Durrak was going to follow anyway but was distracted momentarily by Lorin coming back.  He glanced away from Reed, “Ah Lorin, I did be wondering where you did be getting to.  This youngster do be looking for Lady Sol’Estin.”

“What youngster are you talking about?” Lorin asked, pouring himself a glass of mead.  He took a drink and made a wry face, spitting it back into the glass.  “Ugh, this mead has a bad aftertaste.”

Looking around, Durrak saw that Reed had vanished, “He did be right here.”  He said, annoyed.  Picking up the bottle of mead, he dipped a thick finger into it and tasted it before quickly spitting it out.

“Tastes awful, doesn’t it?”  Lorin asked with a grimace, pouring a glass of wine instead.

“It do be xepherin,”  Durrak said, spitting again.  “Xepherin do be a type of poison that do be loosening the tongue.”

“That could be bad depending on what kind of questions Ellen Eth asked.”  Lorin said, “We should think about getting out of here.”

“I no do be feeling right about leaving that girl here after she do be drinking xepherin,”  Durrak said with a frown.  “But that Reed boy do seem to be capable enough.”

Callindra tried to walk in a straight line, but the room felt like it was tilting to one side and she moved with a distinct weave as she tried to remember where the exit was.  She knew that she hadn’t had that much to drink, not even a single glass of mead all told, so something else must be wrong.

“Pardon me.”  An elegant lady said, gliding to one side to avoid her with a look of disdain clear on her face.

“Not bloody likely,”  Callindra said, and the woman gave her a startled look.  “Where’s the god rotting exit?”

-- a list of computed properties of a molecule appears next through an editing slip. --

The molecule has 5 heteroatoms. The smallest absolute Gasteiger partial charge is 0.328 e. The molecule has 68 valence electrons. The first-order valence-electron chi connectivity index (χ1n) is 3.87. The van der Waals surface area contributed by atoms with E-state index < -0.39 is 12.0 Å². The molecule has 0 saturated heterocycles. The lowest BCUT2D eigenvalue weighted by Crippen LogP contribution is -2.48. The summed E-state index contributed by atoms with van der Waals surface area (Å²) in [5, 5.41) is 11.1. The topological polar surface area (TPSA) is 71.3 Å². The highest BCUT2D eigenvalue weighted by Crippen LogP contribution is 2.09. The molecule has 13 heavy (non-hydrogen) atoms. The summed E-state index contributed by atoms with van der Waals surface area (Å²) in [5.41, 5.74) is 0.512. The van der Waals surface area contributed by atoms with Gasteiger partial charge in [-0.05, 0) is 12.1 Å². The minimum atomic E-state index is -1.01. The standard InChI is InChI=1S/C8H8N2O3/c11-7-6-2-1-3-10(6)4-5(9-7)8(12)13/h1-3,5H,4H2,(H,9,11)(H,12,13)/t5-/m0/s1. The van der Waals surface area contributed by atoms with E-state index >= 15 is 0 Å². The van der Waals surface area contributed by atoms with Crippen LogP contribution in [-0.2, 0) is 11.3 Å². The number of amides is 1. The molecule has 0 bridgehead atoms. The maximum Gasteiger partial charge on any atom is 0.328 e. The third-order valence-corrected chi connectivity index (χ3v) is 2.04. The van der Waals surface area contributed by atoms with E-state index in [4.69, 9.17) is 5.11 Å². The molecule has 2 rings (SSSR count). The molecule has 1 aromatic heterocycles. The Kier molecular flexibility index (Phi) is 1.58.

“Well!”  The lady turned and stalked off.

“Ya can’t talk to Lady’s like that.”  Reed’s voice made her jump slightly, “I thought you knew better.”

“God’s balls Reed, I just about soiled myself.”  She said, “Where the hell did you come from?  Where are you for that matter?”

“Gods and demons, you’re drunk!”  Reed said, emerging from the shadows to grab her by the forearm.  “Come on; we gotta get out of here.  Some of these supposed servants are trying to pick fights with the boys and I don’t know how much abuse they’re willing to take before someone gets hurt.”

“I am not drunk.”  Callindra said indignantly, “I didn’t even finish a single glass of mead, and I’m certainly not slurring my words you little ass.  Something is not right though; I don’t quite know what it is.  Like I’m off balance or like I’ve lost a lot of blood in a fight.”

“Oh, hell, they drugged you,”  Reed said, looping her arm over his shoulders.  “Come on and lean on me.  I gotta get you to Kain before there’s damage.”

“I – drugged?”  Callindra stopped and blinked, “Yes, actually, that would explain a lot, I think.”

“What do you think of me?”  Reed asked, giving her a shrewd look.

“You’re sort of a pain in the ass and can be god rotting rude at times, but I know you’re loyal and that you have my back.  I think you’re running from something, but really who isn’t?”  She said without hesitation.  “Why do you ask?”

“Oh.”  Reed gave a strange little laugh, “Yeah, a truth serum I think.”

“That’s not good,”  Callindra said, biting her lower lip and trying to remember exactly what she’d told Ellen Eth.  “I just got done meeting with Lady ‘Orien.  I probably said some things I shouldn’t have.”

Reed began cursing in a low voice, displaying an impressive variety of languages and creative phrasing.  “What did you tell her?”  He asked once he’d exhausted his vocabulary of profanity.

“I don’t remember.”  Callindra said, “But I think something about the gods?”

They reached an unobtrusive door, and Reed reached forward to open it.  He grunted in pain and stumbled sideways, looking in surprise at the knife sticking from his neck.  The drugs raging through her system made Callindra a half second slow, but she didn’t run or freeze in shock like the attacker likely thought she would.  With a defiant shout, her hand dipped into her purse and withdrew a pace long razor sharp twin tipped sword.

Wind sprang up around her, whipping her hair free from the pins holding it in place.  She drew the Weave from Shadowsliver, unleashing a flurry of blades made from air that slashed through a tapestry, obliterated a vase, and opened dozens of cuts on a man who had his arm pulled back getting ready to throw another dagger.  Reed gurgled something that might have been a curse, pulled the knife from his own throat, and hurled it into the would-be assassin’s left eye.